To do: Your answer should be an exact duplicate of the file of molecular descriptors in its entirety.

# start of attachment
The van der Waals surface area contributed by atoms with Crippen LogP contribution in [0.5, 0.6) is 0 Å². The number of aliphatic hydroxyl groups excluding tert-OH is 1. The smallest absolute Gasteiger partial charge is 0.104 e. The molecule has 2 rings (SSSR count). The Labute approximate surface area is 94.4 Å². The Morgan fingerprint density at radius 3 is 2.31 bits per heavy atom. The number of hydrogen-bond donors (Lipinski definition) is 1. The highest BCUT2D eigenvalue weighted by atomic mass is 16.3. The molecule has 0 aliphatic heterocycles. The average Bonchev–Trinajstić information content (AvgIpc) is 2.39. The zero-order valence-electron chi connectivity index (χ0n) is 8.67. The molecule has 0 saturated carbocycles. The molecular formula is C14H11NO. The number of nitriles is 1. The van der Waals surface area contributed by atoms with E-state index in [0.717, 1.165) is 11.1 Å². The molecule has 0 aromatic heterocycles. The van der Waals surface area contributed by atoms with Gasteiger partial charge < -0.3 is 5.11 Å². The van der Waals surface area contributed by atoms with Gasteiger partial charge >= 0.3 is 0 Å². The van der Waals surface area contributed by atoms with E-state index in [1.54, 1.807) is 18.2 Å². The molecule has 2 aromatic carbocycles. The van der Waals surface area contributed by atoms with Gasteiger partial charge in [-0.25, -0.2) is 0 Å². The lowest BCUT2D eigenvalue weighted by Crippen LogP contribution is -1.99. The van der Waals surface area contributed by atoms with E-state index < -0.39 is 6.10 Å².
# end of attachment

The van der Waals surface area contributed by atoms with Crippen LogP contribution in [0.5, 0.6) is 0 Å². The number of aliphatic hydroxyl groups excluding tert-OH is 1. The smallest absolute Gasteiger partial charge is 0.104 e. The molecule has 2 rings (SSSR count). The Labute approximate surface area is 94.4 Å². The Morgan fingerprint density at radius 3 is 2.31 bits per heavy atom. The number of hydrogen-bond donors (Lipinski definition) is 1. The highest BCUT2D eigenvalue weighted by atomic mass is 16.3. The molecule has 0 aliphatic heterocycles. The average Bonchev–Trinajstić information content (AvgIpc) is 2.39. The zero-order valence-electron chi connectivity index (χ0n) is 8.67. The molecule has 0 saturated carbocycles. The molecular formula is C14H11NO. The number of nitriles is 1. The van der Waals surface area contributed by atoms with E-state index in [0.717, 1.165) is 11.1 Å². The molecule has 0 aromatic heterocycles. The van der Waals surface area contributed by atoms with Gasteiger partial charge < -0.3 is 5.11 Å². The van der Waals surface area contributed by atoms with Gasteiger partial charge >= 0.3 is 0 Å². The van der Waals surface area contributed by atoms with E-state index in [1.54, 1.807) is 18.2 Å². The molecule has 2 aromatic carbocycles. The van der Waals surface area contributed by atoms with Gasteiger partial charge in [-0.25, -0.2) is 0 Å². The lowest BCUT2D eigenvalue weighted by Crippen LogP contribution is -1.99. The van der Waals surface area contributed by atoms with E-state index < -0.39 is 6.10 Å².